This came as a surprise, but I discovered that many restaurants and cafés in Paris are actually dog-friendly! I can count only on one hand the number of times a food place refused Kitsu. It’s also true that she’s exceptionally quiet since she doesn’t like the crowd, so she hides below my chair and doesn’t move until we leave. I was worried she would get too stressed by the noise and crowd at the start so I didn’t take her out that often, but very quickly, she got used to waiting for me under the chair, even starting to fall asleep in restaurants at some point, instead of being alert all the time.

It’s always pleasant when I realise my dog is welcome, just because I feel like she’s a part of my family. I also get a little flummoxed when she’s being refused somewhere, even if I do understand the regulations, obviously. Most restaurants that have a terrace accept dogs outside, but when in doubt, I make sure to phone the place beforehand to ask whether dogs are accepted or not, and they’re very rarely refused. It’s interesting to point out that there are very few green spaces for dogs in Paris (which is really a shame for such a big city) but there are many indoor places where they’re completely allowed!

Take healthy breaks and move around with my dog

There has been a huge improvement in my lifestyle since I’ve become a dogmum! Obviously, Kitsu doesn’t sit at a desk all day long, as opposed to me, and it’s so easy to lose track of time or forget to take breaks when you’re deeply focused on something. Luckily, she’s always here to remind me that she needs to go out, eat, or play! Having her beside me to remind me to take breaks has been a real life savior.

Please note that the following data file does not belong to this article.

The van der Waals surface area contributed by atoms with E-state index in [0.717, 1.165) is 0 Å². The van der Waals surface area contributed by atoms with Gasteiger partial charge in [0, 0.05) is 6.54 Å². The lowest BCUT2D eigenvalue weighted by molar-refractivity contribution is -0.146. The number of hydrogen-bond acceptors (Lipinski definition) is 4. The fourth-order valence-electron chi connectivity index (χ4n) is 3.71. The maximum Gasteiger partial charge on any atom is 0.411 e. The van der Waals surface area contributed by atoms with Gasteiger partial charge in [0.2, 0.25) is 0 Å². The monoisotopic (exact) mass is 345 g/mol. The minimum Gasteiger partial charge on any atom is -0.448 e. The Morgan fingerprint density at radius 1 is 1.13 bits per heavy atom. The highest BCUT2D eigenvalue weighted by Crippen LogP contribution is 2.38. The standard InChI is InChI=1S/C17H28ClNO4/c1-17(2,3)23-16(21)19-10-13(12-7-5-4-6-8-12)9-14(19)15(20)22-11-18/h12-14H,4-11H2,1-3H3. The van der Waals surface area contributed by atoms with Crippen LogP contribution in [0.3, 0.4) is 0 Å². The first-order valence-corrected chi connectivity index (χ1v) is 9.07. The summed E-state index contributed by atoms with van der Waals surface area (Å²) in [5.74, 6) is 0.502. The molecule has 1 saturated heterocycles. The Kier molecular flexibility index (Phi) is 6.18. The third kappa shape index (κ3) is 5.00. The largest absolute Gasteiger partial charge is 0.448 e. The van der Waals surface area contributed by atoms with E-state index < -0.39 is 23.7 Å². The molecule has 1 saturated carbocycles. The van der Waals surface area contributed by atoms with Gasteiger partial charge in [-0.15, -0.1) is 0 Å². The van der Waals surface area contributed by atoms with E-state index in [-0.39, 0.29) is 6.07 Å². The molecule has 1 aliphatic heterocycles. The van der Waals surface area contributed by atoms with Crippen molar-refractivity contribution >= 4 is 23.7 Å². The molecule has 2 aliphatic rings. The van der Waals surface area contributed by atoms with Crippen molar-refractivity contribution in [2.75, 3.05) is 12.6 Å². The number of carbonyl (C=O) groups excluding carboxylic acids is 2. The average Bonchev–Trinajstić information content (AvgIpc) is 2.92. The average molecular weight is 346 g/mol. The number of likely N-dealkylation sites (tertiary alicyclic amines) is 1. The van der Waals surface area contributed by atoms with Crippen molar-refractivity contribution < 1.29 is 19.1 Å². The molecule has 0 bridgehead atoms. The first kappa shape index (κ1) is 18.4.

She’s been used to moving a lot since she was a puppy: I didn’t want to leave her alone at home when I had to go to my client’s office for a half-day for instance, or to the pottery workshop – and everybody was so lovely as to invite her to come to the office and the workshop!

Until she turned 6 months, I carried her in a special backpack. Honestly, I loved the look we had together. Gradually, she got used to taking the metro with me and come to the office. Then she took the train, and even the plane to fly to Reunion Island as she was only 7 months old! Travel became part of her life very soon. I will tell you more about flying with a dog in another article!

Today, Kitsu isn’t scared of going to the railway station and hopping on the train any longer. I was super surprised the last time we traveled, to see how excited and all jumpy she was on the platform (she’s rather the opposite usually). So all in all, living with Kitsu in Paris has been an amazing experience, giving me the chance to enjoy the moment and my environment more, by being open to unexpected encounters and sometimes situations! Of course, I’m always concerned of her well-being, which I hope, has contributed to make me a little more responsible? Anyhow, Kitsu definitely changed my life for the better. I hope the converse is true. Thanks Pup ♥️

Kitsu at home – 7 month old (Photo: Tony Trichanh)